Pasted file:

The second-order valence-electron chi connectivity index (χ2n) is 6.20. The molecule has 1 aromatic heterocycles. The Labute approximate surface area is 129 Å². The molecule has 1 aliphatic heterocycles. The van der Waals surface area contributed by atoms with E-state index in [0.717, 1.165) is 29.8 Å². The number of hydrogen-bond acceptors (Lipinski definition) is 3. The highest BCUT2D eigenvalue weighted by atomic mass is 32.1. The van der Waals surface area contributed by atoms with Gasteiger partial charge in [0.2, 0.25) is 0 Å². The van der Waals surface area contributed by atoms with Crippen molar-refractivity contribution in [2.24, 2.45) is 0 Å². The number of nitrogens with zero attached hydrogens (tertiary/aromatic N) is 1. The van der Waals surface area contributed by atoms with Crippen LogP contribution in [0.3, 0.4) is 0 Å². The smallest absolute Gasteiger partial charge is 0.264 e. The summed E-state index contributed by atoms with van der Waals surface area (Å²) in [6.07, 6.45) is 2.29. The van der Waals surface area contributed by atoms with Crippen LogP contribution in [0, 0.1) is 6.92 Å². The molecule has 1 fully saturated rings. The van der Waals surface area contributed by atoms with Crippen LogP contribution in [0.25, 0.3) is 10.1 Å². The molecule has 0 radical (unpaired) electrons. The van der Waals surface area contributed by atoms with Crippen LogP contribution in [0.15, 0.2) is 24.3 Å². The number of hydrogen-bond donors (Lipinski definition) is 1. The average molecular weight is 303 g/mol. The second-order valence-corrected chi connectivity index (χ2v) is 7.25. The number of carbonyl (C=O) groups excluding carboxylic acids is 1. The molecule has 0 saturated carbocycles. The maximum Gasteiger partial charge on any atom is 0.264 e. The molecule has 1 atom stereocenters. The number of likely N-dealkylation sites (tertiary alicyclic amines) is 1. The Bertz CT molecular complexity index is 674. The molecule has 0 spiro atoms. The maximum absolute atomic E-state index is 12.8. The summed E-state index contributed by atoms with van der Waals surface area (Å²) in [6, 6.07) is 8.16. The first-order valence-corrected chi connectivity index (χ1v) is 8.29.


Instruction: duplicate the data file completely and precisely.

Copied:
The second-order valence-electron chi connectivity index (χ2n) is 6.20. The molecule has 1 aromatic heterocycles. The Labute approximate surface area is 129 Å². The molecule has 1 aliphatic heterocycles. The van der Waals surface area contributed by atoms with E-state index in [0.717, 1.165) is 29.8 Å². The number of hydrogen-bond acceptors (Lipinski definition) is 3. The highest BCUT2D eigenvalue weighted by atomic mass is 32.1. The van der Waals surface area contributed by atoms with Gasteiger partial charge in [0.2, 0.25) is 0 Å². The van der Waals surface area contributed by atoms with Crippen molar-refractivity contribution in [2.24, 2.45) is 0 Å². The number of nitrogens with zero attached hydrogens (tertiary/aromatic N) is 1. The van der Waals surface area contributed by atoms with Crippen LogP contribution in [0.3, 0.4) is 0 Å². The smallest absolute Gasteiger partial charge is 0.264 e. The summed E-state index contributed by atoms with van der Waals surface area (Å²) in [6.07, 6.45) is 2.29. The van der Waals surface area contributed by atoms with Crippen LogP contribution in [0, 0.1) is 6.92 Å². The molecule has 1 fully saturated rings. The van der Waals surface area contributed by atoms with Crippen LogP contribution in [0.25, 0.3) is 10.1 Å². The molecule has 0 radical (unpaired) electrons. The van der Waals surface area contributed by atoms with Crippen LogP contribution in [0.15, 0.2) is 24.3 Å². The number of hydrogen-bond donors (Lipinski definition) is 1. The average molecular weight is 303 g/mol. The second-order valence-corrected chi connectivity index (χ2v) is 7.25. The number of carbonyl (C=O) groups excluding carboxylic acids is 1. The molecule has 0 saturated carbocycles. The maximum Gasteiger partial charge on any atom is 0.264 e. The molecule has 1 atom stereocenters. The number of likely N-dealkylation sites (tertiary alicyclic amines) is 1. The Bertz CT molecular complexity index is 674. The molecule has 0 spiro atoms. The maximum absolute atomic E-state index is 12.8. The summed E-state index contributed by atoms with van der Waals surface area (Å²) in [6, 6.07) is 8.16. The first-order valence-corrected chi connectivity index (χ1v) is 8.29.